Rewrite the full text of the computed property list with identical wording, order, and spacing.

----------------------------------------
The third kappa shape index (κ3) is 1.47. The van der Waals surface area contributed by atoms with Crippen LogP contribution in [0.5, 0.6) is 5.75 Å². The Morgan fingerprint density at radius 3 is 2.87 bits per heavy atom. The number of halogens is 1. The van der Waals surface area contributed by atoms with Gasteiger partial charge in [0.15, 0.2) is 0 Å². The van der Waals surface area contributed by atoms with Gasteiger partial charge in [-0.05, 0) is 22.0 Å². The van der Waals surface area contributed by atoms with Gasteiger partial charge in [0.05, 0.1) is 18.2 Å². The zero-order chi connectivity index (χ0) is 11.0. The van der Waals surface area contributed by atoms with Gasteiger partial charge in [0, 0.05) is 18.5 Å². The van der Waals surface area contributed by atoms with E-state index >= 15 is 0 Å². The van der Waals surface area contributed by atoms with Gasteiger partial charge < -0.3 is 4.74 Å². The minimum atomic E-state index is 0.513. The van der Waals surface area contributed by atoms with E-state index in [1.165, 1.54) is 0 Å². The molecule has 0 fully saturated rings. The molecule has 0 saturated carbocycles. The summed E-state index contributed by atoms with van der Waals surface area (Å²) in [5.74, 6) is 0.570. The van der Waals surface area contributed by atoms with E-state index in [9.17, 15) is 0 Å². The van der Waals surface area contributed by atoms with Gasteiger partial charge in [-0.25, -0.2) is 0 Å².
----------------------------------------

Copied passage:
The third kappa shape index (κ3) is 1.47. The van der Waals surface area contributed by atoms with Crippen LogP contribution in [0.5, 0.6) is 5.75 Å². The Morgan fingerprint density at radius 3 is 2.87 bits per heavy atom. The number of halogens is 1. The van der Waals surface area contributed by atoms with Gasteiger partial charge in [0.15, 0.2) is 0 Å². The van der Waals surface area contributed by atoms with Gasteiger partial charge in [-0.05, 0) is 22.0 Å². The van der Waals surface area contributed by atoms with Gasteiger partial charge in [0.05, 0.1) is 18.2 Å². The zero-order chi connectivity index (χ0) is 11.0. The van der Waals surface area contributed by atoms with Gasteiger partial charge in [0, 0.05) is 18.5 Å². The van der Waals surface area contributed by atoms with E-state index >= 15 is 0 Å². The van der Waals surface area contributed by atoms with Gasteiger partial charge < -0.3 is 4.74 Å². The minimum atomic E-state index is 0.513. The van der Waals surface area contributed by atoms with E-state index in [1.165, 1.54) is 0 Å². The molecule has 0 fully saturated rings. The molecule has 0 saturated carbocycles. The summed E-state index contributed by atoms with van der Waals surface area (Å²) in [5.74, 6) is 0.570. The van der Waals surface area contributed by atoms with E-state index in [9.17, 15) is 0 Å². The van der Waals surface area contributed by atoms with Gasteiger partial charge in [-0.25, -0.2) is 0 Å².